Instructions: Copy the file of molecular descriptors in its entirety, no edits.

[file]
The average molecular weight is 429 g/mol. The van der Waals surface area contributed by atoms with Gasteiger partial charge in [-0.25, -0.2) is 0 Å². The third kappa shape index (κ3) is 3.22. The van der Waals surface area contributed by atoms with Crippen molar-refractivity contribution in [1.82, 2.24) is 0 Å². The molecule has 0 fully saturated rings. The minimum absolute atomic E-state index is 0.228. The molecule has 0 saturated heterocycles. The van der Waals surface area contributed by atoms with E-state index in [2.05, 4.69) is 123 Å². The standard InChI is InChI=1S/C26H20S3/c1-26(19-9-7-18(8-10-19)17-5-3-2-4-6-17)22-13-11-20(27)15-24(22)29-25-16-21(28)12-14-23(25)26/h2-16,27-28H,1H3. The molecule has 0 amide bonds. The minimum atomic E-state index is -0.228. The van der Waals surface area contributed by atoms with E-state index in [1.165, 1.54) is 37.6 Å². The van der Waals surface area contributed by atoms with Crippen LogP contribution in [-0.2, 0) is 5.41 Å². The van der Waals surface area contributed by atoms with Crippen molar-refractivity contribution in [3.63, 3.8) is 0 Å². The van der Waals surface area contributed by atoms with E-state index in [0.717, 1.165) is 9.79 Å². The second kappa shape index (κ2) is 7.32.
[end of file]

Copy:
The average molecular weight is 429 g/mol. The van der Waals surface area contributed by atoms with Gasteiger partial charge in [-0.25, -0.2) is 0 Å². The third kappa shape index (κ3) is 3.22. The van der Waals surface area contributed by atoms with Crippen molar-refractivity contribution in [1.82, 2.24) is 0 Å². The molecule has 0 fully saturated rings. The minimum absolute atomic E-state index is 0.228. The molecule has 0 saturated heterocycles. The van der Waals surface area contributed by atoms with E-state index in [2.05, 4.69) is 123 Å². The standard InChI is InChI=1S/C26H20S3/c1-26(19-9-7-18(8-10-19)17-5-3-2-4-6-17)22-13-11-20(27)15-24(22)29-25-16-21(28)12-14-23(25)26/h2-16,27-28H,1H3. The molecule has 0 amide bonds. The minimum atomic E-state index is -0.228. The van der Waals surface area contributed by atoms with E-state index in [1.165, 1.54) is 37.6 Å². The van der Waals surface area contributed by atoms with Crippen LogP contribution in [-0.2, 0) is 5.41 Å². The van der Waals surface area contributed by atoms with Crippen molar-refractivity contribution in [3.63, 3.8) is 0 Å². The van der Waals surface area contributed by atoms with E-state index in [0.717, 1.165) is 9.79 Å². The second kappa shape index (κ2) is 7.32.